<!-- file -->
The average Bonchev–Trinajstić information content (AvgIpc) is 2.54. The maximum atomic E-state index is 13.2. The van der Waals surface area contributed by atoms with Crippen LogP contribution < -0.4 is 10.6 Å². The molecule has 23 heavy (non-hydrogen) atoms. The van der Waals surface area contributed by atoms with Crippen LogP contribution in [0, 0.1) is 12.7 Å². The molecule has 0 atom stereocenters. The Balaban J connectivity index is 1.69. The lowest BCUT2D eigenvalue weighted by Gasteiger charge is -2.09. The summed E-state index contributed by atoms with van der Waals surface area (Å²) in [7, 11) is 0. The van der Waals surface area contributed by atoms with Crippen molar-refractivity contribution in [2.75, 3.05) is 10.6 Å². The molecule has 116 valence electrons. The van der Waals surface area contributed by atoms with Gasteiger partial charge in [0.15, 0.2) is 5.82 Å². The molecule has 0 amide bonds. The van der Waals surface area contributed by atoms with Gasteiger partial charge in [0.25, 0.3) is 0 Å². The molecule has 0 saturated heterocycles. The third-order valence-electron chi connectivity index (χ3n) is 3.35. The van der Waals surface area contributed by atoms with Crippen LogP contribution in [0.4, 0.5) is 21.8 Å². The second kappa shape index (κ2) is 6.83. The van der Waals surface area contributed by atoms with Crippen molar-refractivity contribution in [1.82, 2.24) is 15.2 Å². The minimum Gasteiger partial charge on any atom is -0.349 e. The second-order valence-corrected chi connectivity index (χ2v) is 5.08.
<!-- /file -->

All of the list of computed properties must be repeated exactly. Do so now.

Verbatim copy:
The average Bonchev–Trinajstić information content (AvgIpc) is 2.54. The maximum atomic E-state index is 13.2. The van der Waals surface area contributed by atoms with Crippen LogP contribution < -0.4 is 10.6 Å². The molecule has 23 heavy (non-hydrogen) atoms. The van der Waals surface area contributed by atoms with Crippen LogP contribution in [0, 0.1) is 12.7 Å². The molecule has 0 atom stereocenters. The Balaban J connectivity index is 1.69. The lowest BCUT2D eigenvalue weighted by Gasteiger charge is -2.09. The summed E-state index contributed by atoms with van der Waals surface area (Å²) in [7, 11) is 0. The van der Waals surface area contributed by atoms with Crippen molar-refractivity contribution in [2.75, 3.05) is 10.6 Å². The molecule has 116 valence electrons. The van der Waals surface area contributed by atoms with Gasteiger partial charge in [0.15, 0.2) is 5.82 Å². The molecule has 0 amide bonds. The van der Waals surface area contributed by atoms with Gasteiger partial charge in [0.25, 0.3) is 0 Å². The molecule has 0 saturated heterocycles. The third-order valence-electron chi connectivity index (χ3n) is 3.35. The van der Waals surface area contributed by atoms with Crippen LogP contribution in [0.4, 0.5) is 21.8 Å². The second kappa shape index (κ2) is 6.83. The van der Waals surface area contributed by atoms with Crippen molar-refractivity contribution in [1.82, 2.24) is 15.2 Å². The minimum Gasteiger partial charge on any atom is -0.349 e. The second-order valence-corrected chi connectivity index (χ2v) is 5.08.